Book the tao of dating
I get many letters like this from readers (both male and female): "I met this guy, and he took me to dinner, and it was really romantic, but he did/didn't try to kiss me, then he called/didn't call back, then he asked/didn't ask me out again, and what does it all mean is he interested what should I do help help help." Now, many of you think I have magical powers. For example, I can make whole plates of pasta vanish in seconds and order beer in 12 languages.
However, reading the minds of your dates whom I have never seen nor met is not one of those powers. Additionally, trying to parse each individual situation for an ultimate answer doesn't work so well, because there are millions of situations and often no ultimate answer.
However, just a few reliable book for women and men, and here they are: 1. Anaїs Nin once said, "We do not see the world as it is; we see the world as we are." Thus you have the choice to see the world with a lens of wealth-consciousness or poverty-consciousness.
Do you see scarcity, lack and limitation around you, or wealth, possibility and abundance?
The mindset you choose bears directly upon the success of your love life (and your success in general). "all the good ones are taken" - begets neediness, and neediness is not attractive.
Big-heartedness and self-sufficiency, on the other hand, work much better. 'Enlightened' means that you make decisions by considering the long-term consequences of your actions. "I know he's a bad boy, but it'll be so much welfare takes priority, just like in the pre-flight announcement where they say put on your own oxygen mask first, then help others in the case of an emergency. We see this in nature: water runs from high to low; electricity flows between cathode and anode; magnetic force goes between north and south poles. Without polarity, relationships fall flat, whether in heterosexual or same-sex couples: has to wear the pants.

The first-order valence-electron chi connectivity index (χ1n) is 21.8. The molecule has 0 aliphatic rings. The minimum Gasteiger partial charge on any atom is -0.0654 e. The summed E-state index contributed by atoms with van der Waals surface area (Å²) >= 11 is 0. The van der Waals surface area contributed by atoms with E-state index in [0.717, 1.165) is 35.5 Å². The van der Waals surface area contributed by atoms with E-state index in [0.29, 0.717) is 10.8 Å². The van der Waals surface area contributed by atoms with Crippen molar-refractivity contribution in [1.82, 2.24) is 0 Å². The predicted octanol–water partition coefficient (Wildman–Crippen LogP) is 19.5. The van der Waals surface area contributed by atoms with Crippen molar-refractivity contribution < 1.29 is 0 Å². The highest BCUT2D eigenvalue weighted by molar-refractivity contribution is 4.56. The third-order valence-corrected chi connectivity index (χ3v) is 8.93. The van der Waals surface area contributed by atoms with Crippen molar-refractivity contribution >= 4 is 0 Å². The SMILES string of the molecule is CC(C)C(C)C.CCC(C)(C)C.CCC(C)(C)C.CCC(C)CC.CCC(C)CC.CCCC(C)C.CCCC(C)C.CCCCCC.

Even the Bible has something to say about that: "For he that hath, to him shall be given: and he that hath not, from him shall be taken away even that which he hath." Seems kind of mean, but it's just the way of the world: wealth begets wealth. Because even if only one thousandth of one percent of the 6.5 billion people in this world are cool enough to be eligible for your companionship, that's, oh, 65,000 folks. To be able to take care of anyone else, you need to take care of you first. As a man, if you take on too much yin, you risk turning into an indecisive wimp, which is not necessarily appealing to women.
Strength is great, but remember that femininity is what draws in the masculine. And when she finally found a guy who smarter than her, she found herself competing with him and putting him down out of insecurity, thereby driving him away. So much pain in dating is self-inflicted and has to do with upholding our own importance or appeasing the ego.
Therefore I will state here without proof that there is no greater waste of your energy than upholding your own importance. The Buddhists have this nifty concept called , or no-self.
It basically means that nothing in the universe has a fixed identity - especially you.
If you're breathing and have a heartbeat and just read this phrase, billions of things changed in your mind and body ago.
So quit trying to defend something that essentially isn't there.
Whether or not you fully buy into this concept, it's a handy notion: with no ego to be rejected, insulted or hurt, you're much more likely to have an open heart and take risks in love.